Taiwan tackles the ageing workforce with show of innovations
As Asian economies wrestle with the need to keep ageing populations economically productive, a travelling exhibition is demonstrating how new design thinking can enhance the experience of working in later life
There is overwhelming focus on the design needs of the millennials in the workplace right now. But what about a world in which growing numbers of older people remain in the workforce long after their normal retirement age? How will the workplace adapt to this wave of demographic change?
A travelling UK Design Museum exhibition, New Old: Design for Our Future Selves, now on show in Taiwan, shares some of the design innovations that might support extended working lives. Curated by WORKTECH Academy director Jeremy Myerson, the exhibition looks broadly at design for an ageing society, showcasing new ideas that will enable people to lead fuller, healthier, more rewarding lives into old age. A working world more tailored around the needs of older people forms part of that vision.
‘It’s no coincidence that Taiwan should host an exhibition on design for ageing…’
It’s no coincidence that Taiwan, one of the most rapidly ageing countries in the world, should host the New Old exhibition after it opened in London last year and toured to Poland. The proportion of Taiwanese adults aged 65 and over grew from 10.9 per cent of the population in 2010 to 13.6 per cent just seven years. One in five people in Taiwan will be 65 and over by 2025. Life expectancy in Taiwan reached a record high in 2015, up to age 77 for men (similar to America) and 83 for women (better than America and similar to Germany and the UK).
Plugging skill gaps
In common with many economies in the Asian region, Taiwan recognises the importance of retaining the knowledge and expertise of older workers, as employers face gaps in the labour market and governments struggle to fund care for a dependent elderly population. Longer working lives will not only plug skill gaps and reduce welfare bills, but can also bring health and cognitive benefits if work tasks, tools and spaces are designed more appropriately for older people.
Enhancing muscle power
Among the design innovations on show in Taiwan is the Aura power suit designed by industrial designer Yves Behar of Fuseproject in partnership with Silicon Valley start-up Superflex to enhance the physical ability of our ageing bodies at home, on the move and at work.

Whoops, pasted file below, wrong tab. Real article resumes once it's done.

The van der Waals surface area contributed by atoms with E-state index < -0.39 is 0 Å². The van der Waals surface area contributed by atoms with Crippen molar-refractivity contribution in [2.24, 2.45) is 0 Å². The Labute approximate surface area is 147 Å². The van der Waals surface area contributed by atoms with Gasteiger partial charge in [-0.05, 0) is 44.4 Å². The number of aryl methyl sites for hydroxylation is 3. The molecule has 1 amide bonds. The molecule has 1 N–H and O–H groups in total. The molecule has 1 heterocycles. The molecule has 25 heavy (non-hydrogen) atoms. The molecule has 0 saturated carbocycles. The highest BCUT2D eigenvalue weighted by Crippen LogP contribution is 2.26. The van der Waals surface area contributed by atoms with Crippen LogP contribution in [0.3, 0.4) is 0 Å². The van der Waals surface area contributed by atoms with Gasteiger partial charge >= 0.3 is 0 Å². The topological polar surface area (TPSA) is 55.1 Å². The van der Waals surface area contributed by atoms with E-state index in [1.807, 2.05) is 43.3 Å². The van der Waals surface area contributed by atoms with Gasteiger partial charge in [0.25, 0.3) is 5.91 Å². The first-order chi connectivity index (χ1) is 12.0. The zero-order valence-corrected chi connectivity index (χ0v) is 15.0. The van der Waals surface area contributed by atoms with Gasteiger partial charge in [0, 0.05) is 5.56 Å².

This intelligent under-garment has motors, sensors and artificial intelligence embedded into a responsive system providing support for the user’s torso, hips and legs. The suit reacts to the body’s natural movement, adding muscle power to complement the user’s strength in getting up, sitting down or staying upright. Using biomimicry, the suit aligns itself with the anatomy of its wearer.
The hard technology components – including motors, batteries and control boards – are designed into hexagonal, low profile cells, which can be removed for cleaning. Behar showed the Aura power suit, which is currently in development, at WORKTECH West Coast in October 2017.
Manufacturing needs change too
The exhibition explores how design changes with more natural light, biophilia and ergonomic furniture might support an older workforce more successfully, and extends an age-friendly approach to the manufacturing sector. BMW, for example, has pioneered a range of initiatives in design and ergonomics on the car production line at its plant in Dingolfing, Germany, to address the needs of older workers.
These include the use of magnifying glasses, stretching stations, wooden floors to improve cushioning and insulation, light systems to pick components and ergonomically designed standing chairs. Many of the changes came about as a result of employee input using a co-design approach, playing to the strengths of older workers in terms of patience and skill.
No retreat from the world
However the most symbolic exhibit for working longer in the New Old exhibition is by the Munich design studio of Konstatin Grcic. This a weatherproof outdoor structure for working and thinking – a safe place for concentration for older people – inspired by Antonello da Messina’s painting Saint Jerome in his Study, 1475. Made of hot-zinc galvanised mesh, the furniture piece counters the notion of retreat from the world; it suggests a desire to stay open and engaged in later life.
Given the demographics of Asian societies, that desire to stay engaged with the working world will increasingly become an economic necessity.